Jul 18, 2022 - Politics

Youngkin presidential buzz grows louder

Photo illustration of Virginia Governor Glenn Youngkin with lines radiating from him.

Photo Illustration: Brendan Lynch/Axios; Photo: Robb Hill/Washington Post via Getty Images

Speculation about Gov. Glenn Youngkin's presidential ambitions reached new heights last week as he announced massive fundraising hauls and began national campaign stops.

Why it matters: Our governor, who has never before held elective office, just crossed the six-month mark in Richmond.

  • And depending on who's talking, he's either the GOP's best opportunity to move past former President Donald Trump or a political neophyte whose national ambitions don't yet merit serious consideration.

What's happening: Over the course of a few weeks, Youngkin flew out to New York to meet with GOP megadonors, traveled to Nebraska to give a speech at the state's GOP convention and reported raising a record $1.5 million in the second quarter for his PAC.

Youngkin's appeal is not rooted in any specific accomplishments since taking office, but instead his success in dealing with Trump as he ran for office last year, argues John F. Harris, a founding editor of Politico, in a recent column.

  • Youngkin managed to keep Trump at arm's length without alienating the former president or his base, which turned out to vote for Youngkin in big numbers alongside the suburban voters Trump had put off, Harris notes.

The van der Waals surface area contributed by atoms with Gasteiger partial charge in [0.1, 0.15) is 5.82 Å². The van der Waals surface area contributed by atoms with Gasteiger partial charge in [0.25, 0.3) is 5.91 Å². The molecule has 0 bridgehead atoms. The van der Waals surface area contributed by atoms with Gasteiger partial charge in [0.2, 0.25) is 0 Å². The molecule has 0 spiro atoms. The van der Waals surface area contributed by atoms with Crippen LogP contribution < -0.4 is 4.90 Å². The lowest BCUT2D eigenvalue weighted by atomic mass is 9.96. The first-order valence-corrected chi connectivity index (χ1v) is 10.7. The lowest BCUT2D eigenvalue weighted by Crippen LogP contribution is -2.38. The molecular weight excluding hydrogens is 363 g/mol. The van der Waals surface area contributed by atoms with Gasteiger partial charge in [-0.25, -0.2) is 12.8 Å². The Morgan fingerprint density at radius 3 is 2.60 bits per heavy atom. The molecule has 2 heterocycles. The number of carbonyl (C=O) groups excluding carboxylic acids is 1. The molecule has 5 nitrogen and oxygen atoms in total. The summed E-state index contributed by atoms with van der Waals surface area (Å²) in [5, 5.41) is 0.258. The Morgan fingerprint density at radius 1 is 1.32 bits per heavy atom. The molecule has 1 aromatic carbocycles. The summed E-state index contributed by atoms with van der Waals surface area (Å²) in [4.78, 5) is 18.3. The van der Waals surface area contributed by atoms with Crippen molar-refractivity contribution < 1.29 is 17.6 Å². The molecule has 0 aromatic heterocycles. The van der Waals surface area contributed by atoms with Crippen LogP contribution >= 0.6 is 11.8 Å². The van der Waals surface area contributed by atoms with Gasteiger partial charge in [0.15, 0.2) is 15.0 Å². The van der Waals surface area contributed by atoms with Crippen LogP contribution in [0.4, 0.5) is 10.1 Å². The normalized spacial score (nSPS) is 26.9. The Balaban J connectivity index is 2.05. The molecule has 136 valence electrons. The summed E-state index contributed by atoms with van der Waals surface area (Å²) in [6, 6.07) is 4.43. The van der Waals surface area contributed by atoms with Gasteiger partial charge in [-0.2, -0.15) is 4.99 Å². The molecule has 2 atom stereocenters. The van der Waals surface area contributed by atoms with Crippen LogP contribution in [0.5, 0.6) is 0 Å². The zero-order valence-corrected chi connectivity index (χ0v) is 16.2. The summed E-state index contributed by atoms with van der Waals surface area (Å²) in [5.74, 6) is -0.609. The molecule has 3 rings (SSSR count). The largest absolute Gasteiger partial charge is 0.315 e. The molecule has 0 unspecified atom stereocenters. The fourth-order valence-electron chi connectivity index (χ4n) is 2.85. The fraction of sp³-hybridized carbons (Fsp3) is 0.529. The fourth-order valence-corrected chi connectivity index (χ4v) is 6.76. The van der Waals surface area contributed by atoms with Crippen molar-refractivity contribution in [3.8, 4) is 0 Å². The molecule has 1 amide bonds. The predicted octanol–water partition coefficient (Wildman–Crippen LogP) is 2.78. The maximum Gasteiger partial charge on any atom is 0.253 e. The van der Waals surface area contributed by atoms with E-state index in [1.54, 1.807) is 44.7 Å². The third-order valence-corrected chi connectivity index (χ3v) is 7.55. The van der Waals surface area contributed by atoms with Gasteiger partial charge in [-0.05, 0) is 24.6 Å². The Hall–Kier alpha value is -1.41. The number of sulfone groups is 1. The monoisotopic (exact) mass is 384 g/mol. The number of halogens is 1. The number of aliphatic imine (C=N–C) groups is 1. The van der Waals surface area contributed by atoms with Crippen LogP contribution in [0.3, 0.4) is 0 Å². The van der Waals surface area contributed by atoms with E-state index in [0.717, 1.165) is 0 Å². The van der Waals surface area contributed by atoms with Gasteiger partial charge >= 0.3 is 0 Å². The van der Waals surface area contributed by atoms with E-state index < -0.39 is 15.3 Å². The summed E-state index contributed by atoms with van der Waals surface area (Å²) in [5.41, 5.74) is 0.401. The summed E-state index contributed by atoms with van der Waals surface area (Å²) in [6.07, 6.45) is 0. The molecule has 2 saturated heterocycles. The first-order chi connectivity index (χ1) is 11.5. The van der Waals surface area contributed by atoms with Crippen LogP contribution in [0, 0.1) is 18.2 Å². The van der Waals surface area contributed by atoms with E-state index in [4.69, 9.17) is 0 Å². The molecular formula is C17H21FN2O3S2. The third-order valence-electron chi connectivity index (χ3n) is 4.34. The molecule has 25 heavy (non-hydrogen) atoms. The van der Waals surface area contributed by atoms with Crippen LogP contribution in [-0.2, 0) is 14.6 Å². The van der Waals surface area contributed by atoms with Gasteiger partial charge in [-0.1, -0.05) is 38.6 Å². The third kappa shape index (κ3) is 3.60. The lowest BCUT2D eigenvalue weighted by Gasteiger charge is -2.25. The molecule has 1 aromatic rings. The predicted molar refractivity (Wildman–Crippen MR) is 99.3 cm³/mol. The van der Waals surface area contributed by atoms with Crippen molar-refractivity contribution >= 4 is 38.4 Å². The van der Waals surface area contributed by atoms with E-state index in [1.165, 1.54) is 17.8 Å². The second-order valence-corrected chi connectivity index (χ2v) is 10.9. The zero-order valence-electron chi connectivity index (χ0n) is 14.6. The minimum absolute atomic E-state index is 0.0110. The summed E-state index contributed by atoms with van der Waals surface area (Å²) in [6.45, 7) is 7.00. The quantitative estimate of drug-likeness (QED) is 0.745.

• And even as he's embraced the culture wars at home, Youngkin has cultivated a friendlier image on the national stage than Florida Gov. Ron Desantis, who championed what critics call the state's "Don't Say Gay" law.

What they're saying: His supporters "think the 55-year-old former investment banker may have found a formula to make the last six years just fade away — to return to the GOP leadership style we associate with names like Bush and Romney," Harris wrote.

Reality check: Others, like Ed Kilgore, writing in New York Magazine, have derided the 2024 rumors as "pure silliness."

  • Youngkin's success to date has less to do with political talent, Kilgore suggests, and more to do with the well-known political winds at play in Virginia's off-year gubernatorial elections, in which the party that recently lost the White House almost always prevails.
  • Plus: Trump says he plans to run again in 2024, and he remains the runaway favorite in GOP primary polling.

Even some allies are urging Youngkin to slow down.

  • Former Democratic Gov. Doug Wilder, who has been friendly to Youngkin, told Politico that his own decision to chase a presidential bid in 1991 was the worst decision he made in office.

Some GOP die-hards who attended Youngkin's recent speech in Nebraska had a similar message.

  • Harold McPheron, a 66-year-old Navy retiree, told the Washington Post he'd followed Youngkin's rise and would love to see him run for president — just not yet.
  • "I would say more like in '28 or '32," McPherson said.

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